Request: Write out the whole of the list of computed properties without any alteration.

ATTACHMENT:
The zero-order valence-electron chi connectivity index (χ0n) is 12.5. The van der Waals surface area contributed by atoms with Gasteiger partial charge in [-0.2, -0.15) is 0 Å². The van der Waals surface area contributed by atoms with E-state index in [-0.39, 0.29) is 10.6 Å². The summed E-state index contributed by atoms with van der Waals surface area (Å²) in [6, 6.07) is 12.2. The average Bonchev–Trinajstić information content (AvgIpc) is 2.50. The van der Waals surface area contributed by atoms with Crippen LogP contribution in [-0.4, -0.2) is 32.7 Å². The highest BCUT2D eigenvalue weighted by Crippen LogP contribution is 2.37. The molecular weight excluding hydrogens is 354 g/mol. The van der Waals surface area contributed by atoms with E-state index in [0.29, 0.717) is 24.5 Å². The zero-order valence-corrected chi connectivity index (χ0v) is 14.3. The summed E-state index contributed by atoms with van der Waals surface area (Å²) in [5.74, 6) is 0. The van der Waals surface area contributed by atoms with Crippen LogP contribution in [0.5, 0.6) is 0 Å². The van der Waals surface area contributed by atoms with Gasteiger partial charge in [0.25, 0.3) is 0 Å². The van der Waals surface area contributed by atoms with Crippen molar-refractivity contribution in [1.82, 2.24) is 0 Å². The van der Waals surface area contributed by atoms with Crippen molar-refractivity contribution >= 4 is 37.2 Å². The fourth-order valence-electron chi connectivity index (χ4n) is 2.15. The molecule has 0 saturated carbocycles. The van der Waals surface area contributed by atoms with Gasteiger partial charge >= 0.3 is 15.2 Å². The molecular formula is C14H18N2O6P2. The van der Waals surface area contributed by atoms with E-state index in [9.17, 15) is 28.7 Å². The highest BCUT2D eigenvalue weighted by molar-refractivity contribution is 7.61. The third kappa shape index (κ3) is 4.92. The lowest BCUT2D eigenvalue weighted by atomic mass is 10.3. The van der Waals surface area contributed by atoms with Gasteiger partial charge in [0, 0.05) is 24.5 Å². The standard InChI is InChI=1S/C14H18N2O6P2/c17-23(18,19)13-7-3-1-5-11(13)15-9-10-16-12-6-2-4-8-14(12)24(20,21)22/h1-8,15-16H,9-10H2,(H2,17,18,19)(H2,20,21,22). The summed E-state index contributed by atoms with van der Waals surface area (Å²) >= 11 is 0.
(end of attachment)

The zero-order valence-electron chi connectivity index (χ0n) is 12.5. The van der Waals surface area contributed by atoms with Gasteiger partial charge in [-0.2, -0.15) is 0 Å². The van der Waals surface area contributed by atoms with E-state index in [-0.39, 0.29) is 10.6 Å². The summed E-state index contributed by atoms with van der Waals surface area (Å²) in [6, 6.07) is 12.2. The average Bonchev–Trinajstić information content (AvgIpc) is 2.50. The van der Waals surface area contributed by atoms with Crippen LogP contribution in [-0.4, -0.2) is 32.7 Å². The highest BCUT2D eigenvalue weighted by Crippen LogP contribution is 2.37. The molecular weight excluding hydrogens is 354 g/mol. The van der Waals surface area contributed by atoms with E-state index in [0.29, 0.717) is 24.5 Å². The zero-order valence-corrected chi connectivity index (χ0v) is 14.3. The summed E-state index contributed by atoms with van der Waals surface area (Å²) in [5.74, 6) is 0. The van der Waals surface area contributed by atoms with Crippen LogP contribution in [0.5, 0.6) is 0 Å². The van der Waals surface area contributed by atoms with Gasteiger partial charge in [0.25, 0.3) is 0 Å². The van der Waals surface area contributed by atoms with Crippen molar-refractivity contribution in [1.82, 2.24) is 0 Å². The van der Waals surface area contributed by atoms with Crippen molar-refractivity contribution >= 4 is 37.2 Å². The fourth-order valence-electron chi connectivity index (χ4n) is 2.15. The molecule has 0 saturated carbocycles. The van der Waals surface area contributed by atoms with Gasteiger partial charge >= 0.3 is 15.2 Å². The molecular formula is C14H18N2O6P2. The van der Waals surface area contributed by atoms with E-state index in [9.17, 15) is 28.7 Å². The highest BCUT2D eigenvalue weighted by molar-refractivity contribution is 7.61. The third kappa shape index (κ3) is 4.92. The lowest BCUT2D eigenvalue weighted by atomic mass is 10.3. The van der Waals surface area contributed by atoms with Gasteiger partial charge in [0, 0.05) is 24.5 Å². The standard InChI is InChI=1S/C14H18N2O6P2/c17-23(18,19)13-7-3-1-5-11(13)15-9-10-16-12-6-2-4-8-14(12)24(20,21)22/h1-8,15-16H,9-10H2,(H2,17,18,19)(H2,20,21,22). The summed E-state index contributed by atoms with van der Waals surface area (Å²) >= 11 is 0.